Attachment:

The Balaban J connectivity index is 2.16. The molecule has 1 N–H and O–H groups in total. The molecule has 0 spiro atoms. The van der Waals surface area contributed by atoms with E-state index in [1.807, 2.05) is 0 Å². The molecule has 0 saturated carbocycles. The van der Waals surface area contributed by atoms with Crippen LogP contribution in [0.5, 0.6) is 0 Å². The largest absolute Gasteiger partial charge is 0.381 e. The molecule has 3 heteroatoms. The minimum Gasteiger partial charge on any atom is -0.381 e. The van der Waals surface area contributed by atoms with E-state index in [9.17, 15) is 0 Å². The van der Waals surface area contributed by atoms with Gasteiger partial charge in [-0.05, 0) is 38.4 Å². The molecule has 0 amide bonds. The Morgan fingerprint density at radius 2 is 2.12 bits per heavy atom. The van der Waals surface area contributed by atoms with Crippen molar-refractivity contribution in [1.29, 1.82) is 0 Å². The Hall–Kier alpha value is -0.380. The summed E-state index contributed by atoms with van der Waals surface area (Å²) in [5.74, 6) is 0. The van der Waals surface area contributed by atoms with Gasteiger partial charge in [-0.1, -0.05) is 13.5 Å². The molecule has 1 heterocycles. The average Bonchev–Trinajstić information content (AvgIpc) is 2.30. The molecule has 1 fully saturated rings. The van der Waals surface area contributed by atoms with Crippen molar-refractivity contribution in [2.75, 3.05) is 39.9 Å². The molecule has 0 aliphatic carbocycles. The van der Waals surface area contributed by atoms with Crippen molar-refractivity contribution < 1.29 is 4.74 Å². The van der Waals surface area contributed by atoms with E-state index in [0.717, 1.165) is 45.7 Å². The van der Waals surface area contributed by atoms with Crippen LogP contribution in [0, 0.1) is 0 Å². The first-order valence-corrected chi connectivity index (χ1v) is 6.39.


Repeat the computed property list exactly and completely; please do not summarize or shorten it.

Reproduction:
The Balaban J connectivity index is 2.16. The molecule has 1 N–H and O–H groups in total. The molecule has 0 spiro atoms. The van der Waals surface area contributed by atoms with E-state index in [1.807, 2.05) is 0 Å². The molecule has 0 saturated carbocycles. The van der Waals surface area contributed by atoms with Crippen LogP contribution in [0.5, 0.6) is 0 Å². The largest absolute Gasteiger partial charge is 0.381 e. The molecule has 3 heteroatoms. The minimum Gasteiger partial charge on any atom is -0.381 e. The van der Waals surface area contributed by atoms with E-state index in [9.17, 15) is 0 Å². The van der Waals surface area contributed by atoms with Gasteiger partial charge in [-0.05, 0) is 38.4 Å². The molecule has 0 amide bonds. The Morgan fingerprint density at radius 2 is 2.12 bits per heavy atom. The van der Waals surface area contributed by atoms with Crippen molar-refractivity contribution in [1.29, 1.82) is 0 Å². The Hall–Kier alpha value is -0.380. The summed E-state index contributed by atoms with van der Waals surface area (Å²) in [5.74, 6) is 0. The van der Waals surface area contributed by atoms with Gasteiger partial charge in [-0.1, -0.05) is 13.5 Å². The molecule has 1 heterocycles. The average Bonchev–Trinajstić information content (AvgIpc) is 2.30. The molecule has 1 fully saturated rings. The van der Waals surface area contributed by atoms with Crippen molar-refractivity contribution in [2.75, 3.05) is 39.9 Å². The molecule has 0 aliphatic carbocycles. The van der Waals surface area contributed by atoms with Crippen molar-refractivity contribution < 1.29 is 4.74 Å². The van der Waals surface area contributed by atoms with E-state index in [0.717, 1.165) is 45.7 Å². The van der Waals surface area contributed by atoms with Crippen LogP contribution in [0, 0.1) is 0 Å². The first-order valence-corrected chi connectivity index (χ1v) is 6.39.